60th Anniversary!!

I hope you can make it on Sunday, as it is our 60th anniversary celebration. We will be having a free BBQ, cake, bouncy castles, rides, and lots lots more. So you don’t want to miss it. Oh and I’ll be speaking too – but don’t forget about the BBQ. So bring a lawn chair, come out to church, hear about our future, and celebrate in the park afterwards. All the details are below. Hope you can make it!

60th Annivseary

3 Strands of DNA ~ Grace, Gift, and Our Church DNA

grace-1362672On Sunday we opened up a brand new series exploring the different aspects of who we really are. We looked at the ways in which God has designed our church, and some of our “DNA”. I believe that God creates not only unique people, but unique churches with something unique to offer.

So over the next few weeks we want to explore and reveal some of what makes this church, “us”. And we began by exploring grace.

We looked at a really important parable in Matthew 18. Here Peter essentially asks Jesus how many times we should forgive one another. Peter is asking this question in response to realizing that communities aren’t perfect. No church or group is perfect, we all let one another down and sometimes even hurt one another. Peter asks how are we to deal with that? What are the boundaries on forgiveness? How far does grace extend?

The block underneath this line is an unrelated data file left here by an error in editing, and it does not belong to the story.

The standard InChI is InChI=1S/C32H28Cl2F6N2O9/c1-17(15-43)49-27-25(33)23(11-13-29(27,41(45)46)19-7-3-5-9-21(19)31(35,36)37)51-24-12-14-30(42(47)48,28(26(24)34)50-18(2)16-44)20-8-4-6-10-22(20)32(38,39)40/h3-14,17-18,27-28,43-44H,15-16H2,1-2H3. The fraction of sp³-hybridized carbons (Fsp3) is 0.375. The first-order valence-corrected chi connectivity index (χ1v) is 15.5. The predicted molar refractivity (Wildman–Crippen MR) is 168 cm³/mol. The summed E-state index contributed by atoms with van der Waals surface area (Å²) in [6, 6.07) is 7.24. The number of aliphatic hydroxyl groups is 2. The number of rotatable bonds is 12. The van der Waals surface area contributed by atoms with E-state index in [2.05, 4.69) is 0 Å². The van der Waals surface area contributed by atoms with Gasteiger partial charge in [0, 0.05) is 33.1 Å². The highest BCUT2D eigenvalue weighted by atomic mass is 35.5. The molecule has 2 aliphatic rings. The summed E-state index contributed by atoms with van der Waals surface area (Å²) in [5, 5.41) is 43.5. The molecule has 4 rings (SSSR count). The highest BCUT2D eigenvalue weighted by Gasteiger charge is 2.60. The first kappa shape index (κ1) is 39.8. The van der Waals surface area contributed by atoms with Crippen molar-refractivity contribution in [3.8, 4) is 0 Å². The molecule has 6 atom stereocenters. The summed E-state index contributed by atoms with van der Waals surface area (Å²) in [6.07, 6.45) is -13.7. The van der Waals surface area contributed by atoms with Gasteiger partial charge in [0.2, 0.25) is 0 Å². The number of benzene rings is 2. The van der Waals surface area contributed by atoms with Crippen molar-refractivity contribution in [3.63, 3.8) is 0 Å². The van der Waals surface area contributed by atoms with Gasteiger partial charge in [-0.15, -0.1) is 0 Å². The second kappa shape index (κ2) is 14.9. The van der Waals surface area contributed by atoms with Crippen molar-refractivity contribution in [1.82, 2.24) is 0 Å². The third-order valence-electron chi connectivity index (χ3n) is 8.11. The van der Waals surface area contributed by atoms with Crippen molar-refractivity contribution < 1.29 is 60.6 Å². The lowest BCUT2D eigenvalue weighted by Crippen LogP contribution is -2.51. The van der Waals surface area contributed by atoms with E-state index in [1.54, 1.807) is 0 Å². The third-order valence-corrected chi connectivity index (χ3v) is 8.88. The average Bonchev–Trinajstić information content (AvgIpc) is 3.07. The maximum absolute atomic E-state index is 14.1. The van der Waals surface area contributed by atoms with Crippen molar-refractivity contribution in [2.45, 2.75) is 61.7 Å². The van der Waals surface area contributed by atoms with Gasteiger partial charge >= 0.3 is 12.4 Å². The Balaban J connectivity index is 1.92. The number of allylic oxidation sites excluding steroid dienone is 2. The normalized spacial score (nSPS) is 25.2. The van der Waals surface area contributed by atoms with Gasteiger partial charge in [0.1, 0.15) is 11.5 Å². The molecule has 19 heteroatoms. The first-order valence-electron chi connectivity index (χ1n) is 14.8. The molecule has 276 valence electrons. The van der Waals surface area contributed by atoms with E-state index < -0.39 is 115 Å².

And Jesus tells a story of a man who was given an extreme amount of grace as his debt was removed, but then squeeze out this tiny debt from another fellow servant. In essence the story is one we know well: someone abuses grace. The man though who abused the grace given is eventually thrown into prison and suffers for the rest of his life.

And Jesus ends with this deeply challenging saying, “That’s what my heavenly Father will do to you if you refuse to forgive your brothers and sisters from your heart.”

And what we unpacked on Sunday was how, if you refuse to give grace, you can’t be saved by grace. That if you reject the grace that is given, by refusing to give it to others, you can’t be captured by it.

Terrence Malik, in his beautiful film The Tree of Life, puts it this way, “The nuns taught us there are two ways through life … the way of Nature… and the way of Grace. You have to choose which one you’ll follow.” And that’s true.